The Big Easy is a fascinating blend of history, jazz music, parties, fine dining and architecture. We had the pleasure of being in the area for a couple of weeks which, despite unusually cold weather, allowed us time for exploration. Here are few highlights:
I love the French Quarter with its historic French/Spanish architecture, narrow roads, and quirky shops. We downloaded a handy Frommers Walking Tour onto my phone – no need for a tour guide! During that tour we explored the (high priced) French Market. Budget tip: Creole seasoning packets were $4.50 at the Market, I found the same exact ones at a nearby WalMart for $1.50! We also stopped at historic Brennen’s restaurant for breakfast and bananas Foster at its birthplace. Expensive, but oh so yummy!
We just happened to be here when my sister, Ruth, and her family were visiting. What serendipity! We took an afternoon paddleboat Mississippi River cruise on the Creole Queen, to the Chalmette Battlefield, a key site in the Battle of New Orleans. The cruise was nothing special – a quick half hour ride each way – but the battlefield visit was quite interesting. You can visit the battlefield national park by car, if you just want to see that. Entrance is free and talks are given when the paddleboat docks at 10:45 am and 2:45 pm. We had fun doing it together!
The National World War II Museum in New Orleans’ museum district is an engrossing look at that time period. I’ve been to a number of the world’s finest museums, and this one ranks up with the best, in my humble opinion. The museum’s immersive exhibits, spiced with a number of narrated movie clips, really bring that era to life. The museum is also huge, spanning multiple buildings. A 45-minute movie experience “Beyond All Boundaries”, narrated by Tom Hanks, is fantastic. An interactive submarine battle experience (“Final Mission”) isn’t quite as impactful, but interesting to participate in. The cost is $37 per person with all of the extras; plan to spend the whole day. We arrived mid-morning and simply couldn’t get to everything by closing. Well worth a visit! If one day isn’t enough, you can pay an extra $6 for a “return the next day” ticket.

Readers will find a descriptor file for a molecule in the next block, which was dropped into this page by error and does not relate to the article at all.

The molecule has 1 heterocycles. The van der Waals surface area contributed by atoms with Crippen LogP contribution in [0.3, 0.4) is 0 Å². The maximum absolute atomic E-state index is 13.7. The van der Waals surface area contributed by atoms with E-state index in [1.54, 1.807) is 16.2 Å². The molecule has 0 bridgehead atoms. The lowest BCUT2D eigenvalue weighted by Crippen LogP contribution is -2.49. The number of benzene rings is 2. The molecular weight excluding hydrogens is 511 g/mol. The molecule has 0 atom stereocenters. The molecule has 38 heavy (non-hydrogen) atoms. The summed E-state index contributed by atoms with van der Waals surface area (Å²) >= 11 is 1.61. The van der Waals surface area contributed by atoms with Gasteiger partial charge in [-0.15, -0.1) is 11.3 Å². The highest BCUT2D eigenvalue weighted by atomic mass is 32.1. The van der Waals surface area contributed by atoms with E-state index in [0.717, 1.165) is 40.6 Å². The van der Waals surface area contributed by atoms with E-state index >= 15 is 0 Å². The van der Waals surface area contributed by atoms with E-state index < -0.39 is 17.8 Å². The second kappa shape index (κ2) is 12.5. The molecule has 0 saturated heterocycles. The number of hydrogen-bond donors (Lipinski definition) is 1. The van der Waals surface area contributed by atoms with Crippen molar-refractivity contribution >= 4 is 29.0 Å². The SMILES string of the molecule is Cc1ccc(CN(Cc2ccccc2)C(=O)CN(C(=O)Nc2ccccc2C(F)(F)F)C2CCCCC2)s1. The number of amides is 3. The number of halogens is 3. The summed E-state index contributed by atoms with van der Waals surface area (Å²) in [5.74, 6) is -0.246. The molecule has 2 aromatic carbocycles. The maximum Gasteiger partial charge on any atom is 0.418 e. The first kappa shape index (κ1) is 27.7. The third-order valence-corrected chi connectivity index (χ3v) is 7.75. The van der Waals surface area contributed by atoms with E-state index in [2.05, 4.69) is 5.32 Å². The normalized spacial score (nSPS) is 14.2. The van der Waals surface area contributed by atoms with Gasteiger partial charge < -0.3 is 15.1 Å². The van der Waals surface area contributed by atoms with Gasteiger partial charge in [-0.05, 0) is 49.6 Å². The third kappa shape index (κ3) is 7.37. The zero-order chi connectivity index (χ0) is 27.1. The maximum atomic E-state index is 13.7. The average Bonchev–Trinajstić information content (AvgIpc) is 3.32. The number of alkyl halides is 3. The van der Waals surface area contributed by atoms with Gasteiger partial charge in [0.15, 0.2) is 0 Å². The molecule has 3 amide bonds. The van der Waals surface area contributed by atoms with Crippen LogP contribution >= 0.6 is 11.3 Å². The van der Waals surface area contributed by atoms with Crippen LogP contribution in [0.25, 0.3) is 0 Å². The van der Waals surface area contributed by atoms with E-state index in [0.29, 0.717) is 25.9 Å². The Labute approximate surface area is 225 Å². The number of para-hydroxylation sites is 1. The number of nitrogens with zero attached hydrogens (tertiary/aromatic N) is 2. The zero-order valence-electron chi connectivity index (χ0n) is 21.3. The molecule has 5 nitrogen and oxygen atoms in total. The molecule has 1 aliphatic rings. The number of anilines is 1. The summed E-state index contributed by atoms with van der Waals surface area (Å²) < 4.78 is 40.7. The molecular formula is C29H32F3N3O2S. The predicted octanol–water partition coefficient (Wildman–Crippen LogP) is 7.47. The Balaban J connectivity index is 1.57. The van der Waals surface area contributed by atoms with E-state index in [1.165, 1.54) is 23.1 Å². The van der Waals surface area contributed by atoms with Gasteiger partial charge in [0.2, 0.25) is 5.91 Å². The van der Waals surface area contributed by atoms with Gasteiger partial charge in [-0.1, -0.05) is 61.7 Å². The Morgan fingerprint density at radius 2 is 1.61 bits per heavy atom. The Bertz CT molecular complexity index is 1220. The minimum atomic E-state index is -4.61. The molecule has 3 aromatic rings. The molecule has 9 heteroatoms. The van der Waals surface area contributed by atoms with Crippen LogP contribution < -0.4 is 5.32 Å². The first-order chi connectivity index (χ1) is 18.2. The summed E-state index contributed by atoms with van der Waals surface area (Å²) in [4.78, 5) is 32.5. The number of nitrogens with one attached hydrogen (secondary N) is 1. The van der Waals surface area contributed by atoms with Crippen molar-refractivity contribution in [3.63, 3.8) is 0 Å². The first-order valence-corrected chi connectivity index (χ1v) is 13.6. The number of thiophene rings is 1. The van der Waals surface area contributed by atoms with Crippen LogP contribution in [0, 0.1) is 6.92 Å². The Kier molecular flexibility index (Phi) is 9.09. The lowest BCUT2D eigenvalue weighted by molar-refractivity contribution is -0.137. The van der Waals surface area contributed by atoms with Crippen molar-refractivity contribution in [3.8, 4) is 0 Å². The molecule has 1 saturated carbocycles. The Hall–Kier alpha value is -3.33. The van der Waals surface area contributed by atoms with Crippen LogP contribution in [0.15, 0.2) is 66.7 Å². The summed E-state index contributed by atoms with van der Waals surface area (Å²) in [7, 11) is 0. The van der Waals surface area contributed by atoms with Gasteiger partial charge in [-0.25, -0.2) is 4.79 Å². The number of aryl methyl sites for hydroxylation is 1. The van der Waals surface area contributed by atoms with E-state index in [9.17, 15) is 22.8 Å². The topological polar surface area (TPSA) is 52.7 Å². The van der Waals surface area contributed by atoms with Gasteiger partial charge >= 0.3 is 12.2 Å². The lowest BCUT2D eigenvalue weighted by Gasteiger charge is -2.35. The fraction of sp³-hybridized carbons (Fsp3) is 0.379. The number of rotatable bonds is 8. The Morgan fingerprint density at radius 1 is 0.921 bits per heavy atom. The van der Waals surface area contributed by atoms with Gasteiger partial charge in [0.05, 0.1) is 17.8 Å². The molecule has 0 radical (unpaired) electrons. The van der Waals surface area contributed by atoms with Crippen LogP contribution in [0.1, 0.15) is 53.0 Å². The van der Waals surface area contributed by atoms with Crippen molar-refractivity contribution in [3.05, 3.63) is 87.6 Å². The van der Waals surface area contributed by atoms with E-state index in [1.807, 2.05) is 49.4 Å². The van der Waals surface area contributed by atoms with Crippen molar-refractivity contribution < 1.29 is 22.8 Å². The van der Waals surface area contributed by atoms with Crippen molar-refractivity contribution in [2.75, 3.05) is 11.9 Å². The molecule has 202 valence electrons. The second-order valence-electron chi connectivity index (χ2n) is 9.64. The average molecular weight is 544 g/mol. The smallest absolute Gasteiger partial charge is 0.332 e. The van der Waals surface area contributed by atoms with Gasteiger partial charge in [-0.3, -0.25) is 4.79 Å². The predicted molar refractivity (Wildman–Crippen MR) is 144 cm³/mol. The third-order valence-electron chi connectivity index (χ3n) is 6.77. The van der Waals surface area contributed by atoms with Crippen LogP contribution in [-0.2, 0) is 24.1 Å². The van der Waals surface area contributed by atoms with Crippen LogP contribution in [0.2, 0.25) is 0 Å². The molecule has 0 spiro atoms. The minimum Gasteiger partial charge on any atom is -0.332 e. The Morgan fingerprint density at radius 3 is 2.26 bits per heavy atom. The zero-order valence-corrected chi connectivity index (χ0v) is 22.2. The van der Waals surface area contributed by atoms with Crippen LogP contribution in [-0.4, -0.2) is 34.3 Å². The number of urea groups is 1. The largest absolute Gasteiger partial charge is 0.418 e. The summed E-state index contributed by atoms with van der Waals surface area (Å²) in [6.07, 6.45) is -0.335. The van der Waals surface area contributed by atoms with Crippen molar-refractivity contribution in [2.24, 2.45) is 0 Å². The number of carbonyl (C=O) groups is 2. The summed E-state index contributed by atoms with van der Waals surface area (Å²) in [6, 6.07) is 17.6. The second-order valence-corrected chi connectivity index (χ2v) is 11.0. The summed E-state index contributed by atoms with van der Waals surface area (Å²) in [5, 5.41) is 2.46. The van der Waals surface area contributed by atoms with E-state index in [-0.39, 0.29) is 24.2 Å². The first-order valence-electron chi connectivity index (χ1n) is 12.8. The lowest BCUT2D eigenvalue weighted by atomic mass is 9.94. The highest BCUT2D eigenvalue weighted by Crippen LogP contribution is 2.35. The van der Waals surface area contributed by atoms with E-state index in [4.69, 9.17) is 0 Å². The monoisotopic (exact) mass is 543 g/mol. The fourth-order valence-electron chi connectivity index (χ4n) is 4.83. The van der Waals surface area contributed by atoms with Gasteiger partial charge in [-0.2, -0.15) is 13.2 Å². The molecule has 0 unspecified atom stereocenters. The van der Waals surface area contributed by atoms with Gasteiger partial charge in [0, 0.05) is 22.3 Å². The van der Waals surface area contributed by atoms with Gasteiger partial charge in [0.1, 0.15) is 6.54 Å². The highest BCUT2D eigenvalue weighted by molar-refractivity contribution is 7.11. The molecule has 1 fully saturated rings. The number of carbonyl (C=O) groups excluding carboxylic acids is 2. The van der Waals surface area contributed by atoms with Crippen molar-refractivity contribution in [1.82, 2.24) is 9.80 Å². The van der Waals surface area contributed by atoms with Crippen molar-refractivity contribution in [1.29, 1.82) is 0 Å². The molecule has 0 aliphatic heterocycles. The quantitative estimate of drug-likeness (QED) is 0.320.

To round out our New Orleans visit, we stopped in at the Oak Alley Plantation, a former sugar cane plantation, in nearby Vacherie, Louisiana. The $22 admission fee includes a guided tour of the Big House, “Slavery at Oak Alley exhibit”, and the Sugarcane Theater which tells the story of sugar’s impact on the people of Oak Alley. The beautiful antebellum Big House, framed in an alley of 240-year-old live oak trees, is one of the most frequently photographed views around. The Plantation hosts a restaurant which serves up local fare. I had the chef’s special: crawfish stew. Yum!
New Orleans is a fascinating place to visit but come prepared to shell out for parking downtown – $25 per day and up. I recommend downloading the Premium Parking app, which allows you to find parking lots/garages, pay by plate, and even reserve a spot in advance. A little planning makes the parking process much less stressful.
During our time in the area we experienced a spell of historically cold weather, including freezing rain and ice. What IS it about ice this winter? In any case, due to the many bridges and elevated roads, every main artery in and around New Orleans was completely shut down for several days until the weather warmed and the ice melted. Adding to the misery, frozen/burst water mains put the city under a boil water order for days. Not a big deal for us, as we are self contained, but it made for interesting times.
Soon it will be time to leave the land of gumbo, jazz and Mardi Gras and head westward!